"blank" uniformely; the bijection, like all function, is better 
represented as set of couples:

bijection from N to Z = {(0,0) (1, -1) (2, 1) (3 -2) (4, 2) (5, -3) (6, 
3) ... }. Because everyone know the sequence 0, 1, 2, 3, 4, 5, ... we 
can also describe a bijection between N and Z (say) just by the 
sequence of images:

0 -1 1 -2  2  -3   3  -4  4  -5  5 ...

That bijection can also be given by a rule: send even number x on x/2, 
and send odd numbers on x  -((x+1)/2). But it is not necessary to get 
those rules to be convinced, the drawing is enough once you interpret 
it genuinely.

By AXB, I mean the set of couples (x, y) with x in A and y in B. It is 
natural to put them in a cartesian plane.  For exemple, if A = {0, 1} 
and B = {a, b, c}, then AXB = {(0, a) (1, a) (0, b) (1, b) (0, c) (1, 
c)}, and is best represented by

(0, c) (1, c)
(0, b) (1, b)
(0, a) (1, a)

You see that if A is finite and has n elements and if B is finite and 
has m elements, then AXB is finite and has m*n elements. Yet, again, 
NXN "has the same number of elements" that N.

NXN is obviously the infinite extension of the following 4X4 

(0,3) (1,3) (2,3) (3,3)...
(0,2) (1,2) (2,2) (3,2)...
(0,1) (1,1) (2,1) (3,1)...
(0,0) (1,0) (2,0) (3,0)...

Do you see a bijection between N and NXN ?

Here is one, which I will call the zigzagger (draw the picture above 
and draw the link between the couples, a bit like in little children 
drawing puzzles, so as to see the zigzag clearly).

(0,0) (0,1) (1,0) (2,0) (1,1) (0,2) (0,3) (1,2) (2,1) (3,0) (4,0) (3,1) 
(2,2) (1,3) (0,4) ...

Here is another one, due to Cantor, I think. To draw it you will have 
to raise the pen.

(0,0) (0,1) (1,0) (0,2) (1,1) (2,0) (0,3) (1,2) (2,1) (3,0) (0,4) (1,3) 
(2,2) (3,1) (4,0) ...

The inverse of that bijection, which exists and is of course a 
bijection from NXN to N  has a nice quasi polynomial presentation.  (x, 
y) is send on the half of (x+y)^2 + 3x + y.

You see that (4,0) is send to 14 (ok ?, it is not 13 because we start 
from zero), and indeed the half of (4+0)^2 + 3*4 +0 is 14.

And ZXZ extends in a similar way :

... (-3, 3) (-2, 3) (-1,3)   (0,3) (1,3)  (2,3)  (3,3)...
... (-3, 2) (-2, 2) (-1,2)   (0,2) (1,2)  (2,2)  (3,2)...
... (-3, 1)  (-2, 1) (-1,1)  (0,1) (1,1)  (2,1)  (3,1)...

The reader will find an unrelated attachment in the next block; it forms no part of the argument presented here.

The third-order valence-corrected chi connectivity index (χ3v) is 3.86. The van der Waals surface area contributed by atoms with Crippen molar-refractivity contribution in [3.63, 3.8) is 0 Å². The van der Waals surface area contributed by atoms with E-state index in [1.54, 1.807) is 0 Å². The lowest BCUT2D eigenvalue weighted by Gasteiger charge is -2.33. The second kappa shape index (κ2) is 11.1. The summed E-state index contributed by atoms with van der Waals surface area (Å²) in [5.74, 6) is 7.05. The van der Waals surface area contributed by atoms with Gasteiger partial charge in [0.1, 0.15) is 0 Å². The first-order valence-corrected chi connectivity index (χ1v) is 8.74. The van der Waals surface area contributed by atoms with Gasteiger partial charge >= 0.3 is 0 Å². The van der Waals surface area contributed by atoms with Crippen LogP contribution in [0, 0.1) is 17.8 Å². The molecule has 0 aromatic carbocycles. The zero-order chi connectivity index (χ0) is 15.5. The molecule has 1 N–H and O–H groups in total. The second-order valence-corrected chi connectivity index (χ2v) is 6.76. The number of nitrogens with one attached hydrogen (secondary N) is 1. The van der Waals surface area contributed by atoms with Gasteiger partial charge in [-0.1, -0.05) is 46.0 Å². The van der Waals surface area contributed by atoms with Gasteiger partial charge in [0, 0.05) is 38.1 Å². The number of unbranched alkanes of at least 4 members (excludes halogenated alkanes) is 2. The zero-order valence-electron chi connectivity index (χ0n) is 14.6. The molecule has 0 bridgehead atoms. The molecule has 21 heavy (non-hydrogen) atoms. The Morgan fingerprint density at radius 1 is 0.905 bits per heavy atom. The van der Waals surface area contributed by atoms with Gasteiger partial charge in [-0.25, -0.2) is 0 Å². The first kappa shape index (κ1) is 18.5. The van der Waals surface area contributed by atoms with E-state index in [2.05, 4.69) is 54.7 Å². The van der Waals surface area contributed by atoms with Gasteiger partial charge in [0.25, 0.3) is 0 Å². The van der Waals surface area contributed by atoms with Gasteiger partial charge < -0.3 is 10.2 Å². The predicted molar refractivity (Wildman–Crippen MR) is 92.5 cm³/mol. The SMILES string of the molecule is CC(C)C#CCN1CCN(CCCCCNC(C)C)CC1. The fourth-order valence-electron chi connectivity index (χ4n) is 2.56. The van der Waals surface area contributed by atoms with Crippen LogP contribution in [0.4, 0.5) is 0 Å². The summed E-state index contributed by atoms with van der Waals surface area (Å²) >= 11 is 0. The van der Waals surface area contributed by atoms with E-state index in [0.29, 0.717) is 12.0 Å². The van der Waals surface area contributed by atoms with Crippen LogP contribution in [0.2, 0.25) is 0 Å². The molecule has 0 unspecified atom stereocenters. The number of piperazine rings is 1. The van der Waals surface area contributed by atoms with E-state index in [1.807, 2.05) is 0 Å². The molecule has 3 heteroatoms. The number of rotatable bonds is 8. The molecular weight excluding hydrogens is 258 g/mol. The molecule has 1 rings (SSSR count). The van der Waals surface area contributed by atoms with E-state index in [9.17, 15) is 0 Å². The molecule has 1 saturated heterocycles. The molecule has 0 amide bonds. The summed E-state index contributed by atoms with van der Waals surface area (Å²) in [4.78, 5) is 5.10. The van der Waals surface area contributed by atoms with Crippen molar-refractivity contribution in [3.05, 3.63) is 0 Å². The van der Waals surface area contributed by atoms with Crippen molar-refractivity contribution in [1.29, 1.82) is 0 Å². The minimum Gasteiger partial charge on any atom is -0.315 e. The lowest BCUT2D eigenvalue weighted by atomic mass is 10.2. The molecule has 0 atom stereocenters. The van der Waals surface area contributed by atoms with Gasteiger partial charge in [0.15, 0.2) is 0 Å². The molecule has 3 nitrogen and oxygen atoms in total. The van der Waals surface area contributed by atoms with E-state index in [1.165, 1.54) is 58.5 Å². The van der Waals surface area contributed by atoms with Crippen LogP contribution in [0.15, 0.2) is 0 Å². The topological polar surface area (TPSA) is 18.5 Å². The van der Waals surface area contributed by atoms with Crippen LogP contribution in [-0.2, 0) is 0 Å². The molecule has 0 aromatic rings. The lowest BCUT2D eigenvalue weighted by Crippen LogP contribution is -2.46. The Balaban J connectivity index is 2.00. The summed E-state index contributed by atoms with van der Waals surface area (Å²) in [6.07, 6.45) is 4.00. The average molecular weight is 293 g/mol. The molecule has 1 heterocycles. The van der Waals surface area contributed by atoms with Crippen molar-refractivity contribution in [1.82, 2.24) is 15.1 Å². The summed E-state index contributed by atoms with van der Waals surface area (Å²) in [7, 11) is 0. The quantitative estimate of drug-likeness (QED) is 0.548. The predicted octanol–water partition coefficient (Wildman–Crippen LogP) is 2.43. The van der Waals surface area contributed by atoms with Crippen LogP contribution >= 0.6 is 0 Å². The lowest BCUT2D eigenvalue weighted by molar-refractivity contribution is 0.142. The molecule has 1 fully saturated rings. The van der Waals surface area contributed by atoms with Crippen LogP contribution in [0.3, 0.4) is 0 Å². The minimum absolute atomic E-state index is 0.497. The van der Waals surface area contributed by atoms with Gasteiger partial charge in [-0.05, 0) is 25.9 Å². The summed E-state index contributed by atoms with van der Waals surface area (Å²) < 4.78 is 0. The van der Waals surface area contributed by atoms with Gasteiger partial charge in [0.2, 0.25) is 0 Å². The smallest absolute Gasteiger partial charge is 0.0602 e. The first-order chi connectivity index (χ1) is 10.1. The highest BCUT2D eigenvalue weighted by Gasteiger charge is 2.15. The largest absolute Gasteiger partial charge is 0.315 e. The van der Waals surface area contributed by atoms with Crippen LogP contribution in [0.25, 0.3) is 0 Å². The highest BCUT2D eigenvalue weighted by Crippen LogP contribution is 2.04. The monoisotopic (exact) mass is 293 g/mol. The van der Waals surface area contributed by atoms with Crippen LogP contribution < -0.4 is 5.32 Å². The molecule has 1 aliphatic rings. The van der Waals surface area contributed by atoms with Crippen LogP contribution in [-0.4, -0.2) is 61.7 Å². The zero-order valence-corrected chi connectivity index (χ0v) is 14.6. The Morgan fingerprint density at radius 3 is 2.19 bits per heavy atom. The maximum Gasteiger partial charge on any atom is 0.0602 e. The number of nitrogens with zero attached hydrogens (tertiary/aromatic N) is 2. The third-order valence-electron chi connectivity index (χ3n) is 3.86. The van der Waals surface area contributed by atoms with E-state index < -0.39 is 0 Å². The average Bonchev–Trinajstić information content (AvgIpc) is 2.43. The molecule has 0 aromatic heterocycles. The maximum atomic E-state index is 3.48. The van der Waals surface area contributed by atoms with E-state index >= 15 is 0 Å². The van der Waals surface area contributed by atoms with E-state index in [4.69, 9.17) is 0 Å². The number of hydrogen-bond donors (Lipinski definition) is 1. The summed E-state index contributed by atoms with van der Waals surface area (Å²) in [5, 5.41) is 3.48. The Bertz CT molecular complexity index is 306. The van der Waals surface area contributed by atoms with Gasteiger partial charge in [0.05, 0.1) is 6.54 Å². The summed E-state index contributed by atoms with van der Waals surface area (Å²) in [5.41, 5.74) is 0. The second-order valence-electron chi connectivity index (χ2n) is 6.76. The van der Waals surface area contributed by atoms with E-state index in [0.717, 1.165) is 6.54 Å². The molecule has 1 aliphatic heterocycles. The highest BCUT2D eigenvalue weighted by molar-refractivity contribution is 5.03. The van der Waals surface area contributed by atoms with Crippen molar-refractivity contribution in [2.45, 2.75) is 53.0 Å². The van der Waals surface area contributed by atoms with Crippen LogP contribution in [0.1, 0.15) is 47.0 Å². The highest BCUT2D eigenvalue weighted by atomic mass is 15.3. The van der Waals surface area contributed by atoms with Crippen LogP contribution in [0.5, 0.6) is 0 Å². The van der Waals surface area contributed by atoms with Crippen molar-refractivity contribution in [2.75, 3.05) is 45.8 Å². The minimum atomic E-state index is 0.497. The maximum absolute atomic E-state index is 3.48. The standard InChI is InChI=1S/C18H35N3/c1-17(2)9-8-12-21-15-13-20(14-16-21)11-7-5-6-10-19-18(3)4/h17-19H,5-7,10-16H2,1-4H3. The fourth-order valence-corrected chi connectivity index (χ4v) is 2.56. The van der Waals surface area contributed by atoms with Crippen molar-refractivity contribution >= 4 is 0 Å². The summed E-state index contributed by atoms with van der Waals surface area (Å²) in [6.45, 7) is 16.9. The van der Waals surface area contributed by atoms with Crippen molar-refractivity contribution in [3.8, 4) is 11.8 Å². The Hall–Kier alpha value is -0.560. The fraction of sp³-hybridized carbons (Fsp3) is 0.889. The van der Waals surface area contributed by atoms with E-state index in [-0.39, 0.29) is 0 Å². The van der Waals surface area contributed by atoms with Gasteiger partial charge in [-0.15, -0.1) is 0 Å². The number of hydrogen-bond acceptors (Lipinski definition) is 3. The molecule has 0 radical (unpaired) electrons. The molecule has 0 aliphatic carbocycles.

... (-3,0)   (-2, 0)  (-1,0) (0,0) (1,0)  (2,0)  (3,0)...
... (-3,-1) (-2,-1)(-1,-1)  (0,-1) (1,-1) (2,-1) (3,-1)...
... (-3,-2) (-2,-2)(-1,-2)  (0,-2) (1,-2) (2,-1) (3,-2)...
... (-3,-3) (-2,-3)(-1,-3)  (0,-3) (1,-3) (2,-1) (3,-3)...

Do you see a bijection between N and ZXZ ? Here is the 
spiral-bijection, or spiraler:

(0,0) (0,1) (-1,1) (-1,0) (-1,-1) (0,-1) (1,-1) (1,0) (1,1) (1,2) (0,2) 
(-1,2) (-2,2) (-2,-1) ....

You see: a bijection between N and ZXZ assigns to each natural number 
one and only one couple of integers, and this in such a way that we are 
sure that all couples of integers is the image of a natural number by 
that bijection.

Little exercises:

1) is there a bijection between N and N?

2) Q is the set of rational numbers, that is length of segment which 
can be measured by the ratio of natural numbers (or integers).

(equivalently: = the real with repetitive decimals, like 
0,99999999...., or 345,78123123123123123...). By the way, could find n 
and m (in N) such that n/m = 345,78123123123123123... ? (and could you 
explain why 1,00000000.... = 0, 99999999....?). But this will not been 
used later.

Can you see that there is a bijection between N and Q? Hint: transform 
the bijection between N and NXN into a bijection between N and Q.

3) The disjoint union of two sets A and B = their formal union together 
with a relabelling so as to distinguish the elements: exemple:

N disjoint-union-with N = {0, 1, 2, 3, ...} U {0', 1', 2', 3', ...}, 
which I will write N U N' (read: N union N prime).

Is there a bijection between N and (with obvious notation) N U N' U N'' 
U N''' U ...?

I will write NXNXN for NX(NXN)

can you build a bijection between N and NXNXN ?
can you build a bijection between N and NXNXNXN ?
can you build a bijection between N and NXNXNXNXN ?

4) Very important for the sequel. Let A be a finite alphabet (for 
exemple: A = {0,1}). Let us denote by A° the set of all finite words 
build on A. By a (finite) word a mean any finite sequence of elements 
taken in the alphabet (like 000, or 10101, or 1101000011010110). Is 
there a bijection between N and A°, with A = {0,1}.

Solutions will be given later, but ask for question if there are any 
problem. Don't hesitate to tell me the mistakes, which always exist! 
You can also ask question about motivation, like, "for God sake why are 
you explaining us all this". Try also to keep those posts for later